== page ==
16 Apr 18

Mon, 04/16/2018 - 10:22
Broadcroft Quarry Lane, Coastal Path, Rufus Castle, Church Ope Cove and Pennsylvania Castle Wood.

An early morning walk started off dry and sunny at 7:00am, but then a couple of showers rolled in, before the sun came back out again. A bit disappointing bird-wise, I had hoped to have seen a few migrants, but the best i could was 5 Chiffchaffs (with one singing), a single Swallow and a chat. as to whether the latter was a Stonechat or Whinchat I couldn't say as the brief view I had of it was to quick to ID properly.

The best of the morning was a Green Woodpecker "yaffling" from Bumpers Lane. The first time I heard it, it appeared to be about here. About 5 minutes later and it called again from around this area, but try as I could I couldn't locate it. It was probably in someones back garden feeding on a lawn.

Here are few images from this morning:

This Herring Gull is not to happy with this Raven..........
.......and eventually drives it off.
A Jackdaw up by The Grove......
......where there were several Herring Gulls in the horses paddock.
A few finches about including this Goldfinch at Church Ope Cove.
And in the grounds of St Andrew's Church this Robin is still collecting nesting material.
He didn't seem to bothered by my presence and just waited until I left.
Black Slugs, Arion ater. on the coastal path. More on this slug here.
Also along the path Garden Snails, Cornu aspersum
A Red-tailed Bumblebee maybe!!
A plant to ID.
As above
And again.
Masses of these in Pennsylvania Castle Wood.
And a close-up of the flowers.
And another plant to ID.
As above.
The sun rising from the east as a rain cloud passes overhead.
Way out on the horizon, I thought I was looking at a boat. And then I realised they were huge rollers heading into Weymouth Bay. I've no idea of the size but they were big!!
The waves crashing into Church Ope Cove.
Birds Recorded: 5 Fulmar, Kestrel, Herring Gull, Great Black-backed Gull, Wood Pigeon, 1 Green Woodpecker, 1 Swallow, 4 Meadow Pipit, 4 Rock Pipit, Dunnock, Robin, Stonechat/Whinchat, Blackbird, 5 Chiffchaff, Long-tailed Tit, Great Tit, Blue Tit, Wren, Magpie, Carrion Crow, Jackdaw, 1 Raven, 1 Starling, House Sparrow, Chaffinch, Linnet and Goldfinch.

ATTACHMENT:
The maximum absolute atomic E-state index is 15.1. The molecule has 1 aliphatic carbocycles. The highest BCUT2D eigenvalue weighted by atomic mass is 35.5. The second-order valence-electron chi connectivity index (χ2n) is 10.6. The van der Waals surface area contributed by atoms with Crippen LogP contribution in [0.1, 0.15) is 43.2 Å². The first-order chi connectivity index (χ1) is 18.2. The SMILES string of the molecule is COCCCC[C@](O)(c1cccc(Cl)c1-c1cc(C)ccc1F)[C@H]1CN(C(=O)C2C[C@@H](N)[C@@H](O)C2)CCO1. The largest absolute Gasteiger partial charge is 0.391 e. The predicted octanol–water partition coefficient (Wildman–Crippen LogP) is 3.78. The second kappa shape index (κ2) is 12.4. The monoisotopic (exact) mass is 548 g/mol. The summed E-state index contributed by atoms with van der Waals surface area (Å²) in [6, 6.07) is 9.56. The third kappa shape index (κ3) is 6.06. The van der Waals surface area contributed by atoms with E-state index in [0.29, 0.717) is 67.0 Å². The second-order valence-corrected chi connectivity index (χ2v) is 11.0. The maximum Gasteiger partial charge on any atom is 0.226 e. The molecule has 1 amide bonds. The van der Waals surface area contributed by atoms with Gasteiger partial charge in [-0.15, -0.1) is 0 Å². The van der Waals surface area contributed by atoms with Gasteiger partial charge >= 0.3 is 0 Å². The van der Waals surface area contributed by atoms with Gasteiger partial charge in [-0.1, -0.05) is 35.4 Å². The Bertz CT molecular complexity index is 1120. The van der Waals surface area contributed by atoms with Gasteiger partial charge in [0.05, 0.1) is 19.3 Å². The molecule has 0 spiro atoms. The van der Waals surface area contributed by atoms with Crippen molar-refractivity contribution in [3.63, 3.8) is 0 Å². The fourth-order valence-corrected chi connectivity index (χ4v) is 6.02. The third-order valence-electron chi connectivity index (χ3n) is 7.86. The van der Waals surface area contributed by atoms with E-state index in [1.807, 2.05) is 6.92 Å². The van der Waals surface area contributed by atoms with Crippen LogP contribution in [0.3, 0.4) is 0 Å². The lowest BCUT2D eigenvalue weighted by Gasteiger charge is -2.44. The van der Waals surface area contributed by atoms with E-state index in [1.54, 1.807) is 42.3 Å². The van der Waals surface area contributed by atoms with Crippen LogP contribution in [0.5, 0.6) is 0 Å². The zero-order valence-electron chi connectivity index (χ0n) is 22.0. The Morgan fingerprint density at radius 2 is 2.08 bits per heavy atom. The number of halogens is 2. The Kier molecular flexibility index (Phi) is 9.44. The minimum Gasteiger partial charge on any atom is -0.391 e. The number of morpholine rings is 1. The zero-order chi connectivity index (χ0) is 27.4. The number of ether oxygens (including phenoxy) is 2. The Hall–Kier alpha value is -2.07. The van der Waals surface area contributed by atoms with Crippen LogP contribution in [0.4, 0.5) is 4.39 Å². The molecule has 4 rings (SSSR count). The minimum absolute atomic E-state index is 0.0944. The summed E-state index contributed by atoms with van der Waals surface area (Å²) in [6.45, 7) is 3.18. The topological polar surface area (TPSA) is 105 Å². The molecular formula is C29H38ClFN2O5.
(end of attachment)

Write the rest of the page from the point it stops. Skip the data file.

Also seen a bumblebee sp. (Possibly Red-tailed Bumblebee), Black Slugs (Arion ater) and Garden Snails (Cornu aspersum)
Categories: Blogs, Timeline, Twitter

15 Apr 18

Sun, 04/15/2018 - 17:34
Portland Bird Observatory, Crown Estate Fields and Hut Fields

A break in the weather and the miserable rain from this morning drifted away to leave a warm sunny afternoon. I couldn't resist a visit to the Obs and spent a couple hours walking around the local fields and hut area.

One of the Hoopoe's from yesterday was still about and I had amazing views of it feeding in the hut field. Close-by a male Pied Flycatcher had been sighted and I managed a fleeting view of it as it flew along the edge of the Obs Garden wall.
In the Crown estate Fields a Common Redstart had been sighted, but despite my best efforts I couldn't locate it. However, scanning the hedges and fields it was great to see a Short-eared Owl quartering the rough grass area above the horses field. It was doing quite well catching voles, which didn't go unnoticed by a pair of Great Black-backed Gulls, and eventually it ended up losing a vole to a very persistent gull. Poor vole having been caught by the owl it was quickly dispatched by one of the Great Black-backed Gulls.